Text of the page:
We see in the first verse that (a) the institution is known as “Babylon the Great”; (b) “devils” and “foul” spirits are behind its operations; (c) all nations, as well as individual world leaders (“kings”) and merchants, have participated in her sins; and (d) the nations will also share in the wrath poured out on her. We see next a very important admonition: God’s children should “come out of her” and “not be partakers of her sins” so they would “receive not of her plagues.” The biggest question is this: How do we do this in a manner that God intends from this passage? This matter is worthy of all our prayer, meditation, contemplation, and discussion over the days ahead. If we are truly entering the last days, then we need to know how to recognize when and how this Babylon body forms to a degree, so that we can flee, if not earlier, like Lot did before Sodom and Gomorrah were destroyed within hours. Furthermore, one could interpret that we should consider leaving “Babylon” right now, and the command is for the reader of the book right now, and not just one found to be living in the “last” of the “last days.”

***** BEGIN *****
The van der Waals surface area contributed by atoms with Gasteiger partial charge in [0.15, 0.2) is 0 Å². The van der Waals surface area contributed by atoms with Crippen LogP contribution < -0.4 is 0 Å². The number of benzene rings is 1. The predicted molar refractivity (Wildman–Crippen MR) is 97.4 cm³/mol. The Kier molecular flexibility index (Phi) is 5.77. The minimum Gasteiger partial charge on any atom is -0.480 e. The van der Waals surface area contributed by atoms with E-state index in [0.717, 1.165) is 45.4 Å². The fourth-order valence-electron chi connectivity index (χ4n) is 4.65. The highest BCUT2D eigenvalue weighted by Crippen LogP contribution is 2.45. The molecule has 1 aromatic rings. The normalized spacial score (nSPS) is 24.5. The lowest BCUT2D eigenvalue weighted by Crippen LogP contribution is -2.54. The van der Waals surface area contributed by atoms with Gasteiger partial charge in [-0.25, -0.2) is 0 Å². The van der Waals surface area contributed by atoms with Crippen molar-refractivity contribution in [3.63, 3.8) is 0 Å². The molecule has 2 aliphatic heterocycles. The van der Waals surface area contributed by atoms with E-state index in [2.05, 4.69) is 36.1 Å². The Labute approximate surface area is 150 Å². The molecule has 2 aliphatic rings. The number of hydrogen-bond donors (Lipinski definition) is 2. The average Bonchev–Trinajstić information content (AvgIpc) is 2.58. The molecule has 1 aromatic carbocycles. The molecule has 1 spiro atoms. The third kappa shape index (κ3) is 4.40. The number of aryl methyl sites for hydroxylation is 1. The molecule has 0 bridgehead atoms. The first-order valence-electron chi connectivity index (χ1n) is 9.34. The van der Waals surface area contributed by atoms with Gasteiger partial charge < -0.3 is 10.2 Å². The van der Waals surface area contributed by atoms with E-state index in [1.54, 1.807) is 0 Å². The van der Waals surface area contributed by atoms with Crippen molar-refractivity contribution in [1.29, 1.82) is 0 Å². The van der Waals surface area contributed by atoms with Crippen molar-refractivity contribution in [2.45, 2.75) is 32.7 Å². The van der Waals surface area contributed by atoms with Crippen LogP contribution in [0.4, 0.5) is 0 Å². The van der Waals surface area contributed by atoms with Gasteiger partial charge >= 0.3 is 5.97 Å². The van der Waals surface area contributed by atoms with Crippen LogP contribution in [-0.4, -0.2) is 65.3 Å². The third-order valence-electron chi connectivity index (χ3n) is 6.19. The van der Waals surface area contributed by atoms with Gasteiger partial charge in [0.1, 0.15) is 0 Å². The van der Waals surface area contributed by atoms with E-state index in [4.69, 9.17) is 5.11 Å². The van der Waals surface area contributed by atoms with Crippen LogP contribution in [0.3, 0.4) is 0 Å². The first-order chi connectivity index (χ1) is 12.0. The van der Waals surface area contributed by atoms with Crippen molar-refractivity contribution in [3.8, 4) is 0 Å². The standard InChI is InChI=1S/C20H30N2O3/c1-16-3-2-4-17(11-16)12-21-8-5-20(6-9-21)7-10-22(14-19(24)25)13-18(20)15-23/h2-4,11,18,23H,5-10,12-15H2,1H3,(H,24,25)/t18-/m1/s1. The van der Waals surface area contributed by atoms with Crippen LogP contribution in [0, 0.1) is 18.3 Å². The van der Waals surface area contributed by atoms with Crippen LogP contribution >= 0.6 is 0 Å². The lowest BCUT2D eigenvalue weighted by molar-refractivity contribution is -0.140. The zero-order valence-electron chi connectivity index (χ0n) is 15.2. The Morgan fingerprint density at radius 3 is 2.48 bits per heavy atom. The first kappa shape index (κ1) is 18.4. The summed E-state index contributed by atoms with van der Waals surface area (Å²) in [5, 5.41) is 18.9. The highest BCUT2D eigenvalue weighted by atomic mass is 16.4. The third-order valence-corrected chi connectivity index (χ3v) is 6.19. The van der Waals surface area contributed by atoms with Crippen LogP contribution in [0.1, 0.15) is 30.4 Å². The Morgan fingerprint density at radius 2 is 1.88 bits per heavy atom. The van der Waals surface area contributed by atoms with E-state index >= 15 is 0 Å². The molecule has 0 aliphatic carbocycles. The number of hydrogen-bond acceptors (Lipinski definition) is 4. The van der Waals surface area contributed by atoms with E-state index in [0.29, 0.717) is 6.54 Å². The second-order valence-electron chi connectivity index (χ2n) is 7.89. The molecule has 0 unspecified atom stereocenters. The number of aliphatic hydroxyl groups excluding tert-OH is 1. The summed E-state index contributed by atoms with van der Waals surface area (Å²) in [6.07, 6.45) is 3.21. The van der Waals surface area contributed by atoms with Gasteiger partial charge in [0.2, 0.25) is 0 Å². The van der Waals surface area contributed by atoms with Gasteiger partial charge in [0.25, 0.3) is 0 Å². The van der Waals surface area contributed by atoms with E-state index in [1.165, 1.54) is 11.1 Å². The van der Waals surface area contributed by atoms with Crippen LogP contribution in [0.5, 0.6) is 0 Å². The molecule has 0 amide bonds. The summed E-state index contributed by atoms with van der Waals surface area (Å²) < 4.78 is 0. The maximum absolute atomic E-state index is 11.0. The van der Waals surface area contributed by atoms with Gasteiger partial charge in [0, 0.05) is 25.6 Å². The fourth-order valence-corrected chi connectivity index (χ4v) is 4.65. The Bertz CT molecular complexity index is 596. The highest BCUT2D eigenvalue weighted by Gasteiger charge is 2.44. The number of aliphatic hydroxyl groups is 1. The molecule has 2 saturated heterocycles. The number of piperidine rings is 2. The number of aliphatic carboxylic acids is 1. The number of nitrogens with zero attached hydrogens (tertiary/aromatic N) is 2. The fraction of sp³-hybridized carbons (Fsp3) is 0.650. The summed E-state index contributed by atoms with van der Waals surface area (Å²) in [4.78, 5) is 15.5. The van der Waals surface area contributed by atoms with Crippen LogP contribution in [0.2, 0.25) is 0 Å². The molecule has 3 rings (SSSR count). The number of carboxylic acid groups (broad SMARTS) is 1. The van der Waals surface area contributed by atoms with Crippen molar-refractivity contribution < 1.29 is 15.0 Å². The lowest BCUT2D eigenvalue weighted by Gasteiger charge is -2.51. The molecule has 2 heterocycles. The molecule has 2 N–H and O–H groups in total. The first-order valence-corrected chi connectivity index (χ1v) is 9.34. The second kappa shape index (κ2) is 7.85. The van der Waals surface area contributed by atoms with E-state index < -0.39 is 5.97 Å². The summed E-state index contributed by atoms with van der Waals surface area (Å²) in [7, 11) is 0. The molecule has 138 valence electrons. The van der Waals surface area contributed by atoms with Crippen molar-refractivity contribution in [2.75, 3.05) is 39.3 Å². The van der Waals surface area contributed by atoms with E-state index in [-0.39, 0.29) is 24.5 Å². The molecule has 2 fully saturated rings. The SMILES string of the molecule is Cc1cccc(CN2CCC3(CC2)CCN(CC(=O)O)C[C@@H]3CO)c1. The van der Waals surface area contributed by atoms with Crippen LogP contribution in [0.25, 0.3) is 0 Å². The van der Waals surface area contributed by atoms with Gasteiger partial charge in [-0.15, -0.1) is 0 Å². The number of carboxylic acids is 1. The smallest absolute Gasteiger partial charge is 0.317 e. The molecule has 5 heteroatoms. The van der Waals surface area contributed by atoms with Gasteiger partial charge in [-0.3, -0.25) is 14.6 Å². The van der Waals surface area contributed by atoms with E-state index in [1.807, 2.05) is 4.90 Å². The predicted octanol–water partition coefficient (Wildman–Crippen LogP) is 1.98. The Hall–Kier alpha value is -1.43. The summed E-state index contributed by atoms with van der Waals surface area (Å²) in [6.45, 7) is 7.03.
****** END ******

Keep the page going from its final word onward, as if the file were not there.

We also need to consider how to accomplish this, as well as the scope and intent of this admonition. Does it mean that we get out of the world’s financial, investment, and credit systems? If so, how do we do it? These things are the questions groups of Christians need to be discussing over coffee in homes and other venues. Are you affiliated with economic and financial groups that exploit other people by taking advantage of the poor or the third world, or by employing predatory credit practices? Would God consider these things the “sins” Babylon will be judged about? Pray about this issue—you may decide not to participate in the Federal Reserve-controlled, fractional reserve credit and finance system, instead keeping your investments “honorable” endeavors such as local food production and crafts, as in your own efforts of labor. One can see the wisdom that taking such a position would have in the future days of food control by world powers—direct access to the basic assets of life could make the difference between life and death for members of your family, your church, and your community, as opportunities arise for you to bless others out of your excess, as the Lord provides. Activities and investments that do not involve bankers, and that do not exploit workers in far-away lands are honorable, and will be prudent when those days arrive—even though you may not make much money while others are making windfalls via the Babylon financial system in the meantime, and even though you may be subject to taunts from many, including even your Christian brethren. When operations are justified of a scale of capital that individuals cannot practically save for sufficiently (such as even procuring modest farms), then Christian groups need to start thinking about starting financial co-ops to provide honest investments “within the body” to support such honest and healthy commerce “out of Babylon,” but such positive ideas will be discussed in a later section.